Sep 1, 2000
Don’t throw out that old ratty pair of shoes just yet!
Children are sure to take an interest in a personal garden made of old shoes, full of their favorite flowers and personal touches. Any old pair of tennis shoe or boots will do nicely for this planter project. I personally prefer planting within shoes of neutral, muted tones and with very little design to them. Children, however, tend to like color, and lots of it! It is also fairly easy and inexpensive to find a pair of shoes at a secondhand store or rummage sale that they will find appealing for this garden project.
What You Will Need
Hammer and Nail
Plant/Flower Seedlings, or Seed
Fertilizer such as Miracle Grow, fish emulsion, or compost
Preparing Your Shoe Planter
Place the shoe, or shoes, you plan to use as planters atop a piece of scrap wood or a hard outdoor surface that will not be damaged when nailing holes into the soles. If your child insists on helping with this part of the craft, a rubber mallet would be a better choice in the hands of younger children. With the nail and hammer, you will need to make several holes in the bottom of the shoe for water drainage. At this time you may chose to open another hole into the front portion of the shoe to add another planting area. This is the front portion of the shoe where the upper part of the foot would be normally. Cut into the soft section, not through the seams, otherwise your planter may not hold its shape well after subsequent waterings.
Next, partially fill the shoe with clean potting soil, being sure to pack some into the frontal portion as well. Now position the chosen plants or seeds into the openings of your shoe planter openings. If you are using various seedlings, place the plants according to height and preference. Keep in mind the expected growth of chosen plants.
It is usually best to put any tall upright plants in the center of your largest opening and place trailing varieties to the outer edges and within any smaller openings. Push seedlings into the soil firmly, then fill in around them with addition soil.
Take care not to crowd plants into the shoe, it helps to be aware of the space needed by individual plants as they grow and mature. When you have completed your shoe planter, add just a bit of fertilizer to the soil within and water.
Place your new shoe planter outdoors or indoors according to the plant type and your preference. If you are attempting an indoor version, place the shoe on a waterproof surface or other container. Or simply water in the sink and let drain completely before returning it to a sunny location. Water and fertilize as necessary, although while plants are taking root you may want to keep them supplied with both more frequently. Every few weeks for fertilizer is usually a good idea until vigorous growth appears.
My daughter and I have made several of these planters in the past few years, and I have seen more of them decorating other whimsical gardens in recent times. Not only a simple, unique and fun project for parent and child, but something you can incorporate into the landscape for years to come. It may be just a bit of humor in a more sedate flowerbed you pass by often, or it can add a definite touch of colorful individuality to your balcony, porch, or patio as well.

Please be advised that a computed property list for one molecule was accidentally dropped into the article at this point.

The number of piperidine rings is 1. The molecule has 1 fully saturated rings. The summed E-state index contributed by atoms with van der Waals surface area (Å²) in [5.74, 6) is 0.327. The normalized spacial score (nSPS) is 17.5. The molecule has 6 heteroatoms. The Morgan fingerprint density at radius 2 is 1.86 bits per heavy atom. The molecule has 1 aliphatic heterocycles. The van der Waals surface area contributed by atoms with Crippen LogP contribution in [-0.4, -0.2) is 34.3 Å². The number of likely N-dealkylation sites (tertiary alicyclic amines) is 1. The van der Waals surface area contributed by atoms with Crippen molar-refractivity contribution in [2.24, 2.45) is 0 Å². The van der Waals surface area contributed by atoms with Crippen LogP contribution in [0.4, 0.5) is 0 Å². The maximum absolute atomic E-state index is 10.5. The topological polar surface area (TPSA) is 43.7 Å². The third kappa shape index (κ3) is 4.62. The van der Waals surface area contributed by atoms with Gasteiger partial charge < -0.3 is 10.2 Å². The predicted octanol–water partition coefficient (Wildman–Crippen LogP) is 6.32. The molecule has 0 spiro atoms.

Sedum such as ‘Hen and Chicks’ and Rock Cress work wonderfully in planters such as these. These plants will flourish, as they are known to take hold on extremely barren objects with only a handful of soil. You may also try to grow a larger upright plant through a shoe by cutting out a larger portion of the sole and placing the shoe directly over the area that this plant will grow. Or prepare a place in a flowerbed for a seedling and place the prepared shoe directly over top, filling in with soil to anchor it until the plant grows to maturity.
Lobelia, ivy, helichrysum, and lotus are good trailers.
Pansey, violet, marguerite, osteospermum, portulaca, bellflower, polyanthus, and nasturtium make nice container plants. And these are hardy growers, nearly guaranteed to bloom for your enthusiastic young gardener.
Be creative! Even herbs and miniature roses have been successful in our many planter creations. And don’t forget the many beautiful bulbs such as tulip, hyacinths, daffodils and paperwhites. These all grow well in small containers outside, as well as in the home. Just be sure to water them in a sink or take them outdoors until they have completely drained. It is also advisable to place a tray or place them on a water resistant surface to prevent damage to furniture when indoors.
I have even seen quite a few cactus plants grown in this type of planter. Although, unless you live in a dry, arid climate, most varieties will probably be more successful as an indoor addition only. I don't personally care for prickly varieties in my home, with two active children and two large felines, it just isn't prudent at this time.
This really is a fun activity to do with your little ones, as they can participate in all aspects of the preparation and care of these quirky planters. A perfect gift for friends too, just choose a shoe type that is relative to your intended receiver and prepare a shoe planter with their favorite flowers or color variation within. Generally these type of containers will last quite a long time, depending on climate, natural aging and the deterioration of cloth material. And they can always be emptied and brought in to winter over, as you would do with other decorative garden containers and materials.